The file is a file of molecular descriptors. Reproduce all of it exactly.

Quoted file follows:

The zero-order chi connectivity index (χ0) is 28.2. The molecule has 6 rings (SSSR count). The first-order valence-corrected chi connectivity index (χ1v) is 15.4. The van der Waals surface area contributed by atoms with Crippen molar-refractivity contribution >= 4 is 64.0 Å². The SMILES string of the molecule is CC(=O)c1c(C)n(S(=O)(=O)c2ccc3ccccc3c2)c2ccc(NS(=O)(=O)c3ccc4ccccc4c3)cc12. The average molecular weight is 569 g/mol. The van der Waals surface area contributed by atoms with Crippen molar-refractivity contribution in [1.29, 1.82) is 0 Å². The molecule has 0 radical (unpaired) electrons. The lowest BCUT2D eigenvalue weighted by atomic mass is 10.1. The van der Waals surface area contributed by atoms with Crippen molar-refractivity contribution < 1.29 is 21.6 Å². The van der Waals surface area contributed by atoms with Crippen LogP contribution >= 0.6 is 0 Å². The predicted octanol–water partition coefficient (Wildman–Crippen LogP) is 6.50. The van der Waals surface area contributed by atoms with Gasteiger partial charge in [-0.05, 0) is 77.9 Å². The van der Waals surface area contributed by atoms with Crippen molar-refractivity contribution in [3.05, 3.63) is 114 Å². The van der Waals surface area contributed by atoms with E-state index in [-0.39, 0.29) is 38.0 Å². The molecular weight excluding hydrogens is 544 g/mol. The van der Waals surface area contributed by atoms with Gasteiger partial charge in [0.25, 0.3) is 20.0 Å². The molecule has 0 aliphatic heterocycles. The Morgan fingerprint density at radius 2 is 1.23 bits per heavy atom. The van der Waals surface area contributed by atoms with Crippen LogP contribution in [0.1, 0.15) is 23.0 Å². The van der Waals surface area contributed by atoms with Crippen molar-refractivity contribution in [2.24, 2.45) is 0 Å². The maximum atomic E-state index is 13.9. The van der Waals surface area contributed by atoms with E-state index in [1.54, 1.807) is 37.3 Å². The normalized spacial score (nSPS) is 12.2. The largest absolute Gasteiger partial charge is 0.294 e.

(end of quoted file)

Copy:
The zero-order chi connectivity index (χ0) is 28.2. The molecule has 6 rings (SSSR count). The first-order valence-corrected chi connectivity index (χ1v) is 15.4. The van der Waals surface area contributed by atoms with Crippen molar-refractivity contribution >= 4 is 64.0 Å². The SMILES string of the molecule is CC(=O)c1c(C)n(S(=O)(=O)c2ccc3ccccc3c2)c2ccc(NS(=O)(=O)c3ccc4ccccc4c3)cc12. The average molecular weight is 569 g/mol. The van der Waals surface area contributed by atoms with Crippen molar-refractivity contribution in [1.29, 1.82) is 0 Å². The molecule has 0 radical (unpaired) electrons. The lowest BCUT2D eigenvalue weighted by atomic mass is 10.1. The van der Waals surface area contributed by atoms with Crippen molar-refractivity contribution < 1.29 is 21.6 Å². The van der Waals surface area contributed by atoms with Crippen LogP contribution >= 0.6 is 0 Å². The predicted octanol–water partition coefficient (Wildman–Crippen LogP) is 6.50. The van der Waals surface area contributed by atoms with Gasteiger partial charge in [-0.05, 0) is 77.9 Å². The van der Waals surface area contributed by atoms with Crippen molar-refractivity contribution in [3.05, 3.63) is 114 Å². The van der Waals surface area contributed by atoms with E-state index in [-0.39, 0.29) is 38.0 Å². The molecular weight excluding hydrogens is 544 g/mol. The van der Waals surface area contributed by atoms with Gasteiger partial charge in [0.25, 0.3) is 20.0 Å². The molecule has 0 aliphatic heterocycles. The Morgan fingerprint density at radius 2 is 1.23 bits per heavy atom. The van der Waals surface area contributed by atoms with Crippen LogP contribution in [0.1, 0.15) is 23.0 Å². The van der Waals surface area contributed by atoms with Crippen molar-refractivity contribution in [2.24, 2.45) is 0 Å². The maximum atomic E-state index is 13.9. The van der Waals surface area contributed by atoms with E-state index in [1.54, 1.807) is 37.3 Å². The normalized spacial score (nSPS) is 12.2. The largest absolute Gasteiger partial charge is 0.294 e.